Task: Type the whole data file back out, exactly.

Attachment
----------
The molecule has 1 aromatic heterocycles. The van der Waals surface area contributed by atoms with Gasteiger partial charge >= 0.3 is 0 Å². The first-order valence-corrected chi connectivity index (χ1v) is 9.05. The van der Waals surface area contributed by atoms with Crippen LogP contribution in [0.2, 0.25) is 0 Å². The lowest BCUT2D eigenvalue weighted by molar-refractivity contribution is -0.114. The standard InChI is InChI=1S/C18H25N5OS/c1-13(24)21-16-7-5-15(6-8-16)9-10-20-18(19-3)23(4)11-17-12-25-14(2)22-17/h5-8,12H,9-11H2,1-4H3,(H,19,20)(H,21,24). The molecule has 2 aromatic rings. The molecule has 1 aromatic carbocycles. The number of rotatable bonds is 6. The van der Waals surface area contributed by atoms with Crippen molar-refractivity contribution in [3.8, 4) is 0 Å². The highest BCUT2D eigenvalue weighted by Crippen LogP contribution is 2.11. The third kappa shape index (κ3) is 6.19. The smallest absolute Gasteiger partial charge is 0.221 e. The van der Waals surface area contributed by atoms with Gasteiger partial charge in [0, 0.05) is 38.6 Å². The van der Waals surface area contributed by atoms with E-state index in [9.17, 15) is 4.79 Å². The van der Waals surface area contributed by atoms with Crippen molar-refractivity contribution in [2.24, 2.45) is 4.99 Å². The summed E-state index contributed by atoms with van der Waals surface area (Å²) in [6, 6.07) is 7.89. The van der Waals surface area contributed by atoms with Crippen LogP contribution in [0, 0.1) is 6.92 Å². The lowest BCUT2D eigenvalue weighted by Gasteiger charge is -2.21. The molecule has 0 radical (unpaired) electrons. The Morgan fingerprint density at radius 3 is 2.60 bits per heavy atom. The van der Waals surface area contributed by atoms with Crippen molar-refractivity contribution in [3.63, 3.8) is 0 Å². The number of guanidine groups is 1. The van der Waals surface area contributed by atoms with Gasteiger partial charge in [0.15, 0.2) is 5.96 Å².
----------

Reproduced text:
The molecule has 1 aromatic heterocycles. The van der Waals surface area contributed by atoms with Gasteiger partial charge >= 0.3 is 0 Å². The first-order valence-corrected chi connectivity index (χ1v) is 9.05. The van der Waals surface area contributed by atoms with Crippen LogP contribution in [0.2, 0.25) is 0 Å². The lowest BCUT2D eigenvalue weighted by molar-refractivity contribution is -0.114. The standard InChI is InChI=1S/C18H25N5OS/c1-13(24)21-16-7-5-15(6-8-16)9-10-20-18(19-3)23(4)11-17-12-25-14(2)22-17/h5-8,12H,9-11H2,1-4H3,(H,19,20)(H,21,24). The molecule has 2 aromatic rings. The molecule has 1 aromatic carbocycles. The number of rotatable bonds is 6. The van der Waals surface area contributed by atoms with Crippen molar-refractivity contribution in [3.8, 4) is 0 Å². The highest BCUT2D eigenvalue weighted by Crippen LogP contribution is 2.11. The third kappa shape index (κ3) is 6.19. The smallest absolute Gasteiger partial charge is 0.221 e. The van der Waals surface area contributed by atoms with Gasteiger partial charge in [0, 0.05) is 38.6 Å². The van der Waals surface area contributed by atoms with E-state index in [9.17, 15) is 4.79 Å². The van der Waals surface area contributed by atoms with Crippen molar-refractivity contribution in [2.24, 2.45) is 4.99 Å². The summed E-state index contributed by atoms with van der Waals surface area (Å²) in [6, 6.07) is 7.89. The van der Waals surface area contributed by atoms with Crippen LogP contribution in [0, 0.1) is 6.92 Å². The lowest BCUT2D eigenvalue weighted by Gasteiger charge is -2.21. The molecule has 0 radical (unpaired) electrons. The Morgan fingerprint density at radius 3 is 2.60 bits per heavy atom. The van der Waals surface area contributed by atoms with Crippen molar-refractivity contribution in [3.63, 3.8) is 0 Å². The number of guanidine groups is 1. The van der Waals surface area contributed by atoms with Gasteiger partial charge in [0.15, 0.2) is 5.96 Å².